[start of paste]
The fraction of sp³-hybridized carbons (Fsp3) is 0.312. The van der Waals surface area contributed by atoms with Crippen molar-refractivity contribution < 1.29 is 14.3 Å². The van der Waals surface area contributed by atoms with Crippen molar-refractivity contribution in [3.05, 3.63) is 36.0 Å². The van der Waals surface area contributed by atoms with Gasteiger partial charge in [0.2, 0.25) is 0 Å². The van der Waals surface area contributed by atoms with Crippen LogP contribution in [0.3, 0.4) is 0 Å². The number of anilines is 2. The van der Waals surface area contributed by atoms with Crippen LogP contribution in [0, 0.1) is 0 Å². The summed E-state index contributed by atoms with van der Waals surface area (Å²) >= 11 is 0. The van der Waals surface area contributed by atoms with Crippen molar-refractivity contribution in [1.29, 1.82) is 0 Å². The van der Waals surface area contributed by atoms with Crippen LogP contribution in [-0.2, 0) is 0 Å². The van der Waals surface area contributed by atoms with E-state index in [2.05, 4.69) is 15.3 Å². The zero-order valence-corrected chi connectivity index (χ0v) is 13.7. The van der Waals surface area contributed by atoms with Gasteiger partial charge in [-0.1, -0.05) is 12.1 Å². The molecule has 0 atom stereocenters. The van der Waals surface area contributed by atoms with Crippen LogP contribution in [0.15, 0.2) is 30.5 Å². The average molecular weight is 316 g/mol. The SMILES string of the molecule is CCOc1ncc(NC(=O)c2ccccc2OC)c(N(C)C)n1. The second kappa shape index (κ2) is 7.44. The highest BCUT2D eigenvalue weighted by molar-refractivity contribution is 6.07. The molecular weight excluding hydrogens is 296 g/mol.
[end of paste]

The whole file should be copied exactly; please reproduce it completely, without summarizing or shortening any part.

The fraction of sp³-hybridized carbons (Fsp3) is 0.312. The van der Waals surface area contributed by atoms with Crippen molar-refractivity contribution < 1.29 is 14.3 Å². The van der Waals surface area contributed by atoms with Crippen molar-refractivity contribution in [3.05, 3.63) is 36.0 Å². The van der Waals surface area contributed by atoms with Gasteiger partial charge in [0.2, 0.25) is 0 Å². The van der Waals surface area contributed by atoms with Crippen LogP contribution in [0.3, 0.4) is 0 Å². The number of anilines is 2. The van der Waals surface area contributed by atoms with Crippen LogP contribution in [0, 0.1) is 0 Å². The summed E-state index contributed by atoms with van der Waals surface area (Å²) >= 11 is 0. The van der Waals surface area contributed by atoms with Crippen molar-refractivity contribution in [1.29, 1.82) is 0 Å². The van der Waals surface area contributed by atoms with Crippen LogP contribution in [-0.2, 0) is 0 Å². The van der Waals surface area contributed by atoms with E-state index in [2.05, 4.69) is 15.3 Å². The zero-order valence-corrected chi connectivity index (χ0v) is 13.7. The van der Waals surface area contributed by atoms with Gasteiger partial charge in [-0.1, -0.05) is 12.1 Å². The molecule has 0 atom stereocenters. The van der Waals surface area contributed by atoms with Crippen LogP contribution in [0.15, 0.2) is 30.5 Å². The average molecular weight is 316 g/mol. The SMILES string of the molecule is CCOc1ncc(NC(=O)c2ccccc2OC)c(N(C)C)n1. The second kappa shape index (κ2) is 7.44. The highest BCUT2D eigenvalue weighted by molar-refractivity contribution is 6.07. The molecular weight excluding hydrogens is 296 g/mol.